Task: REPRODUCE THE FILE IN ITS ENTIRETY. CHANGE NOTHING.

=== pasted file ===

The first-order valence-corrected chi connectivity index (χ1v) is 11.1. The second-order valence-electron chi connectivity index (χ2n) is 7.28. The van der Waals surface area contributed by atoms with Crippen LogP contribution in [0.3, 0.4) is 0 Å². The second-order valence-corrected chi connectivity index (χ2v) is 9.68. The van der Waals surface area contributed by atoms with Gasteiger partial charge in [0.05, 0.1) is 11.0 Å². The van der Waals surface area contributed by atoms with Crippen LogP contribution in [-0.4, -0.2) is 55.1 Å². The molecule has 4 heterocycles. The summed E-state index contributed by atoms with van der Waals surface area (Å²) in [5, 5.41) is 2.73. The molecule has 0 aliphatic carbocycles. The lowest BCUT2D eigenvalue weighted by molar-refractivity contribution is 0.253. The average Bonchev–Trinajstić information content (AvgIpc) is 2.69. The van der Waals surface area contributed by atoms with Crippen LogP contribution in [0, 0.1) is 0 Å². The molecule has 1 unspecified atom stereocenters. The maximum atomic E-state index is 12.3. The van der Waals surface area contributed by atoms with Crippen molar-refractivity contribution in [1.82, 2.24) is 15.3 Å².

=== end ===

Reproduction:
The first-order valence-corrected chi connectivity index (χ1v) is 11.1. The second-order valence-electron chi connectivity index (χ2n) is 7.28. The van der Waals surface area contributed by atoms with Crippen LogP contribution in [0.3, 0.4) is 0 Å². The second-order valence-corrected chi connectivity index (χ2v) is 9.68. The van der Waals surface area contributed by atoms with Gasteiger partial charge in [0.05, 0.1) is 11.0 Å². The van der Waals surface area contributed by atoms with Crippen LogP contribution in [-0.4, -0.2) is 55.1 Å². The molecule has 4 heterocycles. The summed E-state index contributed by atoms with van der Waals surface area (Å²) in [5, 5.41) is 2.73. The molecule has 0 aliphatic carbocycles. The lowest BCUT2D eigenvalue weighted by molar-refractivity contribution is 0.253. The average Bonchev–Trinajstić information content (AvgIpc) is 2.69. The van der Waals surface area contributed by atoms with Crippen LogP contribution in [0, 0.1) is 0 Å². The molecule has 1 unspecified atom stereocenters. The maximum atomic E-state index is 12.3. The van der Waals surface area contributed by atoms with Crippen molar-refractivity contribution in [1.82, 2.24) is 15.3 Å².